Earlier in April we presented the case of South Dakota v. Wayfair in this article – a key trial that could change the law regarding sales taxes based off of the Supreme Court’s decision – and with over $13.4 billion in state revenue could have been collected from sales taxes within 2017 alone, hanging in the balance, everyone has been eagerly waiting to see what the ruling might be. Well, as of June 21st, the Supreme Court has announced its decision in favor of South Dakota, thereby granting the state permission to levy sales taxes on out-of-state sellers. For a lot of people, this ruling is sure to change the landscape for sales taxes nationwide, while retailers need to prepare themselves for the new wave of requirements about to hit them. What South Dakota’s Win Means Many states beyond simply South Dakota were eager for a ruling in favor of the challenging state – in fact, several had even gone as far as to create similar sales tax laws in anticipation of the decision, and it’s easy to see why. Now that South Dakota has won, the Supreme Court has essentially claimed that the law as it stands is enough cause for states to charge out-of-state sellers sales tax, as well as online retailers who don’t have “a physical presence” within that state. For state governments, this change will bring a windfall of new revenue, while online retailers will be tasked with the challenge of updating all their systems to collect and document sales tax from each of their customers in an efficient manner. Congress’ involvement is another eventual...
Was the Taxpayer Transparency and Fairness Act a Good Idea?

Was the Taxpayer Transparency and Fairness Act a Good Idea?

When Governor Jerry Brown signed the Taxpayer Transparency and Fairness Act into California state law on June 27th, 2017, the effective gutting of the Board of Equalization (BOE) into two separate tax agencies – the Office of Tax Appeals (OTA) and the California Department of Tax and Fee Administration (CDTFA) – garnered some mixed and apprehensive feelings from lawmakers and taxpayers alike. Today, this decision still leaves many wondering: was the Taxpayer Transparency and Fairness Act a good idea? What Is Different? Traditionally run by four elected officials, California’s BOE used to decide everything from standard tax appeal cases, to the administration of taxes statewide. And though sometimes a bit more of a sinecure, at least the officials elected often ruled more in favor of the taxpayer as a natural recourse towards reelection and securing a higher office. Today, it is the CDTFA handling sales, use, excise, and business tax administration, as well the assessment of state fees and business tax appeals, while the OTA oversees sales, use, and income tax disputes. Meanwhile, the BOE’s power has been minimized to merely managing public utility property taxes, adjusting local property tax assessments, reviewing insurance company taxes, and administrating the tax rates on alcohol and gas. Why the Change? It’s no secret that the public has been calling for changes within the BOE for a while now due to reoccurring scandals from misspending to nepotism, however, many now worry that the state Legislature’s decision to practically abolish the board – versus implementing a few audits and key policy changes – might have been potentially harmful overkill. The real reason for the...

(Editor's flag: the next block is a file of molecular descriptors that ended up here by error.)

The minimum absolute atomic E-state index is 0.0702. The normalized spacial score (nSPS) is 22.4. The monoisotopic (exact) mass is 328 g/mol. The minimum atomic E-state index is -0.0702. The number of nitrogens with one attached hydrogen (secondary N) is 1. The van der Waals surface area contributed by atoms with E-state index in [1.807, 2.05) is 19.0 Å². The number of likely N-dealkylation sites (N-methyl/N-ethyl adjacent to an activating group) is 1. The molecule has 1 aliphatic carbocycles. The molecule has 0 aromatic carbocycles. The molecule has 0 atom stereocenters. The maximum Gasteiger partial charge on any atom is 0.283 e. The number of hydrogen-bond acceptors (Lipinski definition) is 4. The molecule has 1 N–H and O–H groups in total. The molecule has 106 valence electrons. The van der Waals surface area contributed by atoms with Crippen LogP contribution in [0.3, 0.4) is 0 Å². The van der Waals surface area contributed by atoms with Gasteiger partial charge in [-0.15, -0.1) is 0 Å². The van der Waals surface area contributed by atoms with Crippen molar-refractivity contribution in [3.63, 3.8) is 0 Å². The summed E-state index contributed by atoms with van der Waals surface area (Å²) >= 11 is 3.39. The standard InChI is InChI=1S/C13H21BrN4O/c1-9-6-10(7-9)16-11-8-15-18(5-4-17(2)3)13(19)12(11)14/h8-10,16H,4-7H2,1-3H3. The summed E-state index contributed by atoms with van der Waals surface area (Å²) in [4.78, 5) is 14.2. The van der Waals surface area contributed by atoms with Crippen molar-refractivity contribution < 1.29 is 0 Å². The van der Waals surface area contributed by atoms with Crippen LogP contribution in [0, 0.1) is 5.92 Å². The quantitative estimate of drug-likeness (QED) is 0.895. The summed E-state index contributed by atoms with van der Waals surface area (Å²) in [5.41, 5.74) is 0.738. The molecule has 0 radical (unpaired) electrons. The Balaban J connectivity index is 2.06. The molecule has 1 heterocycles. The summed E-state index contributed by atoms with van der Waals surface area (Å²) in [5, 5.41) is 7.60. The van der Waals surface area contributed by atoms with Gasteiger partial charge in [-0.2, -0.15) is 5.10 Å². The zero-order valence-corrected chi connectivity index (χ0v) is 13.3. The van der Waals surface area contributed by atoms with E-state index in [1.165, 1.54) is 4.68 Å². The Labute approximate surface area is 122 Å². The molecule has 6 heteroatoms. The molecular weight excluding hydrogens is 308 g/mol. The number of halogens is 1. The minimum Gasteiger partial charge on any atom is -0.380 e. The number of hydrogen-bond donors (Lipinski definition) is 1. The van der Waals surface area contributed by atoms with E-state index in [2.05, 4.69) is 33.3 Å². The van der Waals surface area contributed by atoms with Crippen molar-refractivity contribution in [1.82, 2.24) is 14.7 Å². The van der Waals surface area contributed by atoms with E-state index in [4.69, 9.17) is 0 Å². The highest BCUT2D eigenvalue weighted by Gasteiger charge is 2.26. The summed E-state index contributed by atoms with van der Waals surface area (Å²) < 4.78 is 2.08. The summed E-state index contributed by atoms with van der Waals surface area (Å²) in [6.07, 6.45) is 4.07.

California Sales Tax Prepayment Deadline

California Sales Tax Prepayment Deadline

After years of operating your rather successful retail business, steadily rising in profits, suddenly you receive a letter from the California Board of Equalization (BOE) (as of May 2018 now called the California Department of Tax and Fee Administration (CDTFA)) stating that your account is switched from a quarterly filer only to a monthly prepay account. First of all, congratulations, as this means that you’re making at least an average of $17,000 in taxable sales per month! Secondly, you may be wondering what a sales tax prepayment is and how to pay it. Well, worry no more! Here’s everything you need to know on prepayments and the deadlines. What is a Prepayment? While every business operating under a seller’s permit is required to pay sales taxes, as mentioned above, only businesses surpassing a threshold of $17,000 in monthly sales are required to pay through prepayments. Even then, eligible businesses should only submit prepayments if they are notified by the tax agency directly via mail. For the first, third, and fourth calendar quarters – as well as the first prepayment of the second quarter – all prepayments must be either 90% of the month’s tax liability, or 1/3 of the tax liability measure for the previous year’s quarterly period multiplied by the effective tax rate when the prepayment was made (provided you and/or your predecessor were in business during that quarter). For the second prepayment falling within the second quarter (based on sales from May 1st – June 15th), prepayments must equal either 135% of the tax liability in May, 90% of May’s liability plus 90% of the first fifteen...